In 2018, seven BIGMATH PhD scholarships were granted to four European universities. Greta Malaspina from Italy was one of the lucky ones to make it through the selection. She conducts part of her research at Sioux under the supervision of Lense Swaenen, technology manager at Sioux’s Mathware Competence Centre. ‘This is a fantastic way to deepen our relationship with the academic world, to gather knowledge and to help Greta with her research and her career.’
BIGMATH - “Big Data Challenges for Mathematics” is part of the Marie Curie European Industrial Doctorate subsidy programme. It stimulates PhD candidates to further develop their skills within the business community. In this way, Europe wants to help retain talented scientists and generate and implement valuable knowledge.
‘I am extremely proud of our participation in BIGMATH’, says Natasa Krejic, professor of Numeral Mathematics at Novi Sad University in Serbia. ‘Less than 10 percent of the project proposals are awarded European funding. The most important thing is the combination of excelling in academic skills and responding to a challenging research request. Cooperation with a relevant company is crucial, so it wasn’t a coincidence that we ended up with Sioux. We have known the high-quality mathematics department for a long time through the Eindhoven University of Technology. And there is something else that makes me happy. The BIGMATH project stands out because of the high number of female scientists involved: no less than five in seven PhD candidates, with an equal ratio among academic tutors.’
As greater challenges are being solved with increasingly complex technology, the importance of big data applications grows. We use them more and more for various tasks, such as creating maximum efficiency in logistics processes, stock management and Computer Generated Imaging. Swaenen: ‘Big data is also inextricably linked to the rise of Industry 4.0. Automation and connectivity are the backbone of production processes, machines and applications of the future. Sensors have been developed that are able to distinguish over 1,000 colours. Even when analyzing a small image, for example from an electron microscope, we could be talking about collecting and processing a huge amount of data. There are countless other examples - among other things in the field of machine monitoring and testing. Here, optimization using big data mathematics makes the difference in high-tech. That is why Sioux invests a lot in this field. Working together with knowledge institutions is one of the ways for us to achieve more depth through knowledge.’
Greta Malaspina obtained her master’s degree in maths at the University of Florence. The next three years, she will be working on the BIGMATH project that should result in her PhD. Recently, she set to work at Sioux, where she is focusing on a current project for Kadaster, the Dutch land registry. ‘Dutch cadastral maps - approximately five million of them - are manually made sketches. They contain all sorts of elements, such as numbers, lines and texts. Until now, the challenge for Sioux has primarily been in automatically recognizing, analysing and digitizing individual maps. A current/future challenge is to stitch these millions of maps together, which can be considered a mathematical optimization problem with about 1 billion variables. That is a very complicated process and, pre-eminently, the domain of big data mathematics. To me, this case is particularly interesting as a stepping stone for my research. At the same time, it is fascinating to have a chance to work outside the academic world, in a company culture with a very different kind of people. So far, I am very pleased.’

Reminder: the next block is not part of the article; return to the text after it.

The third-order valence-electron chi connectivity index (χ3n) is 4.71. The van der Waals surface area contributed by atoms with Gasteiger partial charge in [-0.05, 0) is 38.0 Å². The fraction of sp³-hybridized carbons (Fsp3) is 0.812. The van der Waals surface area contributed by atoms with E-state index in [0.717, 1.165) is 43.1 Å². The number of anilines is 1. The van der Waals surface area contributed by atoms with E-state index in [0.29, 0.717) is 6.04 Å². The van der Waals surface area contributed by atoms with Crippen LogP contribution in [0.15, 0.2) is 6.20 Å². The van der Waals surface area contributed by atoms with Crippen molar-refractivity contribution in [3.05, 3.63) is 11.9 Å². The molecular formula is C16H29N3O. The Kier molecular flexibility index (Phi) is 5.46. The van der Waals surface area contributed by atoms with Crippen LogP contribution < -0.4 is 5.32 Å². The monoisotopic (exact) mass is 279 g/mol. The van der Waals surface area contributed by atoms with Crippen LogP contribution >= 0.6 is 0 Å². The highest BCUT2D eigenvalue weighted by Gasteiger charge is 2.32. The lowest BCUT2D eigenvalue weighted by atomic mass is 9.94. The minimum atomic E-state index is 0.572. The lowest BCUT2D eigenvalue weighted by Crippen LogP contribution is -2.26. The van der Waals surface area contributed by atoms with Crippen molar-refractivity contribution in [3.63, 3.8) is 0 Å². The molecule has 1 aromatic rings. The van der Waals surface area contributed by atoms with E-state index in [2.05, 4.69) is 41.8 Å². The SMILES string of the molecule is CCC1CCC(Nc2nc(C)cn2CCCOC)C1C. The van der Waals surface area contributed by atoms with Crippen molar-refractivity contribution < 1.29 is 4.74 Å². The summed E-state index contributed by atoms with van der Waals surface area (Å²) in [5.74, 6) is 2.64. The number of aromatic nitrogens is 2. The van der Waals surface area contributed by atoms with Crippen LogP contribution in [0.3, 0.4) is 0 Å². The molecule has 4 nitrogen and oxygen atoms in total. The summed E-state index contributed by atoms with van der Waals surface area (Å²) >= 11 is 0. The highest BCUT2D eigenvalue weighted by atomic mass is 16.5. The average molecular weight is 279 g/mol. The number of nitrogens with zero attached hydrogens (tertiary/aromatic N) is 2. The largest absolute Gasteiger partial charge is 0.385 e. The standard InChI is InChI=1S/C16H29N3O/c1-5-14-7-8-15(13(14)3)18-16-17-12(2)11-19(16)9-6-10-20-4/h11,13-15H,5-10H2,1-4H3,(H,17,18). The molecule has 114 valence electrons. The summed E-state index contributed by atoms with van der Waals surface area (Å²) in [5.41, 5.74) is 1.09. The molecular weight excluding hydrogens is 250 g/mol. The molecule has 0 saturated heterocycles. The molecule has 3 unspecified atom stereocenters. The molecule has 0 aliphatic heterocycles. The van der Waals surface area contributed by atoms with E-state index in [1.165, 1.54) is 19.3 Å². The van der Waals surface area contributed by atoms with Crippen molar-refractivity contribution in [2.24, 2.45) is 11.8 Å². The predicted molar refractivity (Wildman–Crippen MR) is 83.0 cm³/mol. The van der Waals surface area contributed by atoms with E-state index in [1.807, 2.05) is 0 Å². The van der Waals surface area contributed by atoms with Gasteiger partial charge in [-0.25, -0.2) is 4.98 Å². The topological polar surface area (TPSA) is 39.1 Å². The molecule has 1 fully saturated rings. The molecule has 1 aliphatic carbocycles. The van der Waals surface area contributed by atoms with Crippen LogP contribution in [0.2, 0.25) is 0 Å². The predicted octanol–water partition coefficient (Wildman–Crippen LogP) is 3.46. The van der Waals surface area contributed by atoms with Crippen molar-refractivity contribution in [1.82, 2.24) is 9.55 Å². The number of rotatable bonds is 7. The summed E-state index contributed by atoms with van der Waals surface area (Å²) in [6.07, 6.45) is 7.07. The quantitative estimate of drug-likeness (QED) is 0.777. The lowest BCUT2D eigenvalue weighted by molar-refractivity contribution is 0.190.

Given the major and complex task that Malaspina is facing, the question is justified when her work can be called successful. Her tutor Krejic has a clear answer to this. ‘Greta passed a particularly thorough selection. There are no doubts about her skills and passion. The same goes for the qualities of Sioux. The cooperation is pleasant and we set the bar high because we have a shared interest. However, a PhD is quite something. We are expecting a thorough new theory and methodology in the knowledge that general big data mathematics can be applied to all kinds of specific problems.’ ‘At the same time, it would be great if Greta can, in fact, make a significant contribution to our Kadaster project’, Swaenen adds. ‘Perhaps the click between us will be good enough for her to eventually stay. That would be fantastic, of course.'